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Israel lost on all fronts of the Gaza war

Not only did Israel lose its deterrence edge against Hamas, it also severely exposed its frayed ties with the US and the international community and faces a more comprehensive European boycott of settlement products.
A worker walks through the vineyard of the Golan Heights Winery in the northern Israeli village of Merom Golan August 20, 2006. The harvest began on August 16 -- two days after the guns fell silent following a conflict in which Israeli troops pushed into south Lebanon and Hizbollah rockets rained on northern Israel. Israel's best grapes, all the experts agree, come from the north where the shelling and rocket fire were heaviest.  To match feature LIFE-ISRAEL-WINE REUTERS/Yonathan Weitzman (ISRAEL) - RTR1GJ9

As I’m writing this article [Aug. 19], the negotiating parties in Egypt are endeavoring to reach some sort of agreement, however partial, that would regulate their relations for the near future. This is a problematic relationship, where one side (Hamas) got the other side (Israel) used to having rockets fired at its civilian population for more than 14 years. The other side makes do with temporary “lulls” that fade away after a few months and are replaced by what's known in Israel as a “trickle.” Put differently, what this trickle means is sporadic rockets and mortar shells fired at Israel’s southern communities and in the Gaza periphery only, while not “being an annoyance” to Tel Aviv and the rest of Israel’s central region.

The five-day cease-fire, declared on Aug. 13, was extended by one more day the night of Aug. 18. It's too early to discuss what the parties achieved, because that vague and elusive “thing” has yet to be achieved. However, the following can already be asserted: Israel has paid a heavy price of 64 dead soldiers as well as three civilian fatalities. Its economy and image were dealt a heavy blow. The tourist industry was paralyzed and the economy suffered for over a month. The summer break was ruined for the hundreds of thousands of students and their parents. All of this and almost nothing in return.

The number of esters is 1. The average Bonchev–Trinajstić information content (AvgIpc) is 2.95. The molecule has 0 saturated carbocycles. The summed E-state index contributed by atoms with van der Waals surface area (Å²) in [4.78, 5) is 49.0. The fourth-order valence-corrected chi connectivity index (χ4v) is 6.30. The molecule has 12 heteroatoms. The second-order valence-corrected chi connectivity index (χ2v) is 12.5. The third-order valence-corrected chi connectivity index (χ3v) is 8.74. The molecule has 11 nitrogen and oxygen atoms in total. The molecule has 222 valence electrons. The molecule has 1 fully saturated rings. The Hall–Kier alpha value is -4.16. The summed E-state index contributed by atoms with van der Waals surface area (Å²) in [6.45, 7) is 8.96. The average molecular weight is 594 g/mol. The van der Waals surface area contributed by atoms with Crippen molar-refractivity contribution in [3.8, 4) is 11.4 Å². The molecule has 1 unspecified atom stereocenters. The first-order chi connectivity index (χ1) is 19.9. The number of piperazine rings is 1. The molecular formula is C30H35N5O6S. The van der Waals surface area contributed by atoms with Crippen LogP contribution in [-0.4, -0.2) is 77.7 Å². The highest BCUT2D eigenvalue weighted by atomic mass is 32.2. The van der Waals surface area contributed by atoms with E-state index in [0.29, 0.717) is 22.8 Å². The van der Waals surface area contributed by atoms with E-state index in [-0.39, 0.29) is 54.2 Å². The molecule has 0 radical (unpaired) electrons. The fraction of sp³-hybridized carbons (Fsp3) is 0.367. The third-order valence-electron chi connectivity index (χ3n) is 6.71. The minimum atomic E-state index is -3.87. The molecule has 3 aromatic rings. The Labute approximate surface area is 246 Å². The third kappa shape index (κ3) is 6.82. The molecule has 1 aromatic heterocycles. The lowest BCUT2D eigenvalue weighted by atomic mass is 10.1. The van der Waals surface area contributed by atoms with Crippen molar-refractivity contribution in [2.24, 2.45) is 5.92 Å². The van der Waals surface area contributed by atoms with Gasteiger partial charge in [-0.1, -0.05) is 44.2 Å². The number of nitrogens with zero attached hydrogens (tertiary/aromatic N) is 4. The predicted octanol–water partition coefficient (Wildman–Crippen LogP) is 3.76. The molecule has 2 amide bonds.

Yes, the Israel Defense Forces (IDF) were able to destroy most of the infrastructure of the terror and assault tunnels Hamas had built in the Gaza Strip. But this is pretty much it.

Prime Minister Benjamin Netanyahu’s bombastic statement during Operation Protective Edge that there would be no diplomatic agreement or an arrangement without having “Gaza demilitarized” does not hold water for the time being. Israel will come out of this affair having raised a white flag. It paid a stiff price for obtaining relative quiet whose duration no one can guarantee. There is no substantial change in the strategic balance of power. Able to maintain its rule in Gaza, Hamas is also making significant strides in terms of breaking through the blockade.

Furthermore, the “rehabilitation of Gaza” — this euphemistic term that the donor countries love so much — is a code name for Hamas’ renewed buildup. As was demonstrated before, much of the money infused to this so-called rehabilitation ultimately makes its way to building terror tunnels, replenishing the rocket array and stockpiling munitions ahead of the next round. Strategically speaking, this has been a resounding Israeli failure.

A few days ago, a senior Israeli official, who not until long ago was part of the government decision-making body, told me the following: “During this operation, Israel has lost its 40-year-old reputation. Although the IDF proved once again that Hamas was no match and that the soldiers performed well on the ground, carrying out all their missions, from a strategic standpoint the state sustained heavy damage. Israel’s defense doctrine, which was formulated by Israel's first Prime Minister David Ben-Gurion, is based on simple principles: A decisive outcome, swift shifting of the fighting to the enemy’s territory, and deterrence.

“Of these principles,” said the Israeli source, “hardly anything remains. During all those years, Israel made sure to pursue that important principle of shifting the fighting to the enemy’s territory. This was due to its heightened sensitivity to human lives as well as the fact that its limited territorial area does not provide room for maneuver or strategic depth. This was the case during the 1948 War of Independence, the 1956 Sinai Campaign, the 1967 Six-Day War, the 1973 Yom Kippur War, the First Lebanon War in 1982 and the Second Lebanon War in 2006.